Neoconservative blogger Ed Lasky takes issue with the Center For American Progress’s new report — “Fear, Inc.” — documenting the Islamophobia industry in America. He cites a Reuters write-up of a Pew poll surveying American Muslims that says, among other things, “that most Muslims felt ordinary Americans were friendly or neutral toward them.” This prompts Lasky to ask:
If Muslim Americans felt discrimination were rampant, would they express contentment and happiness with living in America? Would they be confident about the future of America and their own personal futures? Would they feel that most Americans are friendly or neutral towards them. [sic.]
Where is the Islamophobia that supposedly is proliferating across America? The charge is merely meant to line the pockets of activist groups and chill any criticism of Muslim actions, however insensitive (the 9/11 Mosque) or questionable (the adoption of aspects of Sharia law) they may be perceived to be by some Americans.
But the same Reuters article Lasky cited says that Muslims in America are content with their lives in the U.S. despite fairly widespread feelings of discrimination related to their faith, not because such feelings do not exist. Reuters writes:
Since 2007, there has been little change in how Muslim Americans see how they are viewed by the rest of America, with 28 percent saying other Americans viewed them suspiciously and 22 percent saying they had been called offensive names. Only 6 percent said they had been threatened or attacked, while 38 percent were bothered by their sense that they were singled out for increased government surveillance.
In response to questions about being a Muslim in the United States since the Sept. 11 attacks, 55 percent said it is more difficult while 37 percent saw no change.
Almost two in five American Muslims, then, are distressed that their government may be spying on them. Perhaps Lasky should check out the moving recollection of Hamed Aleaziz, who writes about his unsuccessful experience trying to glean information from members of the congregation he grew up in after the mosque was targeted in an FBI sting operation:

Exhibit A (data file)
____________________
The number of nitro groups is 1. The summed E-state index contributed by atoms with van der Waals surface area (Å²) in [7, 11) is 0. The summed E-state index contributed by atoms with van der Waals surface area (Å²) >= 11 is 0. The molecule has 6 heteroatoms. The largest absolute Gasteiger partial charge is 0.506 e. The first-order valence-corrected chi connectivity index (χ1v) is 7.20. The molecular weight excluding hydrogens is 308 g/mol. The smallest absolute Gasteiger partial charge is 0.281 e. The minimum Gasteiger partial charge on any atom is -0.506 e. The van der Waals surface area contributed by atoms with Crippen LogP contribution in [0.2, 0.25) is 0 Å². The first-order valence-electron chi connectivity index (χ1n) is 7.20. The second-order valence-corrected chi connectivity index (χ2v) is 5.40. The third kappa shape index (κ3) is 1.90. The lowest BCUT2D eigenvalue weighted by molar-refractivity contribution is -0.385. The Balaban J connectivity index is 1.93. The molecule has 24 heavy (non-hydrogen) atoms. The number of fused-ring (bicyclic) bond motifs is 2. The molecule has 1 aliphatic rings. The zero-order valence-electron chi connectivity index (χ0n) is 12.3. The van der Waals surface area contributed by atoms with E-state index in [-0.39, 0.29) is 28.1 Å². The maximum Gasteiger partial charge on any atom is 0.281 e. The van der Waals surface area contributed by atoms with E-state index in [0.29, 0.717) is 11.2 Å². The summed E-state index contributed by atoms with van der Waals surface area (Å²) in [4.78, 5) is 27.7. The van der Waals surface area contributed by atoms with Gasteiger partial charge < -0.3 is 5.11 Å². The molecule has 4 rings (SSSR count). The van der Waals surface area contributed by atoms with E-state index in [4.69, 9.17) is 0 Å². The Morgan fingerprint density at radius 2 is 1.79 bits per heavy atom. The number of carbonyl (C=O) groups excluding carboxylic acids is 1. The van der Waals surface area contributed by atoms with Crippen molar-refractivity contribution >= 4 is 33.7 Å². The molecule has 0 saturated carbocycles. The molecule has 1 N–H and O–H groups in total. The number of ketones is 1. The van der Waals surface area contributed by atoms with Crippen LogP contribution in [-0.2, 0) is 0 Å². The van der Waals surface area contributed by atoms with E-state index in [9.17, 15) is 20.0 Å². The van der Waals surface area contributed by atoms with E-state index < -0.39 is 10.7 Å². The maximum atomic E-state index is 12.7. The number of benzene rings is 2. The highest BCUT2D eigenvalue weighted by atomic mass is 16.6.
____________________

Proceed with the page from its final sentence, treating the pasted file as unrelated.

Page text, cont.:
After my unsuccessful experience trying to shed light on the impact of this FBI sting on my former home, I wonder if anyone will ever be able to understand what life’s like after the FBI targets your community.
Furthermore, the Pew report itself sheds more light on those statistics Lasky conveniently ignored. More than half of Muslim Americans think “government anti-terrorism policies single out Muslims in the U.S. for increased surveillance and monitoring.” The report goes on:
A quarter of Muslim Americans (25%) report that mosques or Islamic centers in their communities have been the target of controversy or outright hostility. While 14% report that there has been opposition to the building of a mosque or Islamic center in their community in the past few years, 15% say that a mosque or Islamic center in their community has been the target of vandalism or other hostile acts in the past 12 months.
Lasky, who rose to prominence by spreading smears about Barack Obama while he ran for president, ought to consider the breadth of the study he’s citing, or at the very least the article about it he selectively quoted from. If Lasky wants to distance the effect of Islamophobic rhetoric from the feelings of American Muslims, that’s one thing. But to simply pretend that American Muslims, despite their overwhelming satisfaction with life in the U.S., are not sometimes discriminated against or perceive discrimination is patently dishonest.